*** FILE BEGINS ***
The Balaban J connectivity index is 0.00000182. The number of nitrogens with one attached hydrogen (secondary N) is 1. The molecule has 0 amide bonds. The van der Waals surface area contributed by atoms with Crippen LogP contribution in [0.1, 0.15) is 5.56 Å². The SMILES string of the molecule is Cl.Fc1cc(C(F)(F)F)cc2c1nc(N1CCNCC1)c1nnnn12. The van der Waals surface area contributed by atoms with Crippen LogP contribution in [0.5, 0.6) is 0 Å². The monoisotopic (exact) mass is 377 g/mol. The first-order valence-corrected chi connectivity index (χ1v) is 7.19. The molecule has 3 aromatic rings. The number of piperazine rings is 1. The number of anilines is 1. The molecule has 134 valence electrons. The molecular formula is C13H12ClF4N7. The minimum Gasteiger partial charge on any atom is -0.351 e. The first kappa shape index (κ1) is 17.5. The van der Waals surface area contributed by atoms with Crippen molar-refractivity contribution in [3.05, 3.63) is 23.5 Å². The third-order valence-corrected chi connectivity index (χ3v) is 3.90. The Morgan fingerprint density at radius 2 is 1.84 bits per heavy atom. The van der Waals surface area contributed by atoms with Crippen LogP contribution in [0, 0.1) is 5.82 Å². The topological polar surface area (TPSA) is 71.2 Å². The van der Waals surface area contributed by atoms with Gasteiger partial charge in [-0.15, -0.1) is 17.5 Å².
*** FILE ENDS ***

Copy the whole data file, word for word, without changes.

The Balaban J connectivity index is 0.00000182. The number of nitrogens with one attached hydrogen (secondary N) is 1. The molecule has 0 amide bonds. The van der Waals surface area contributed by atoms with Crippen LogP contribution in [0.1, 0.15) is 5.56 Å². The SMILES string of the molecule is Cl.Fc1cc(C(F)(F)F)cc2c1nc(N1CCNCC1)c1nnnn12. The van der Waals surface area contributed by atoms with Crippen LogP contribution in [0.5, 0.6) is 0 Å². The monoisotopic (exact) mass is 377 g/mol. The first-order valence-corrected chi connectivity index (χ1v) is 7.19. The molecule has 3 aromatic rings. The number of piperazine rings is 1. The number of anilines is 1. The molecule has 134 valence electrons. The molecular formula is C13H12ClF4N7. The minimum Gasteiger partial charge on any atom is -0.351 e. The first kappa shape index (κ1) is 17.5. The van der Waals surface area contributed by atoms with Crippen molar-refractivity contribution in [3.05, 3.63) is 23.5 Å². The third-order valence-corrected chi connectivity index (χ3v) is 3.90. The Morgan fingerprint density at radius 2 is 1.84 bits per heavy atom. The van der Waals surface area contributed by atoms with Crippen LogP contribution in [0, 0.1) is 5.82 Å². The topological polar surface area (TPSA) is 71.2 Å². The van der Waals surface area contributed by atoms with Gasteiger partial charge in [-0.15, -0.1) is 17.5 Å².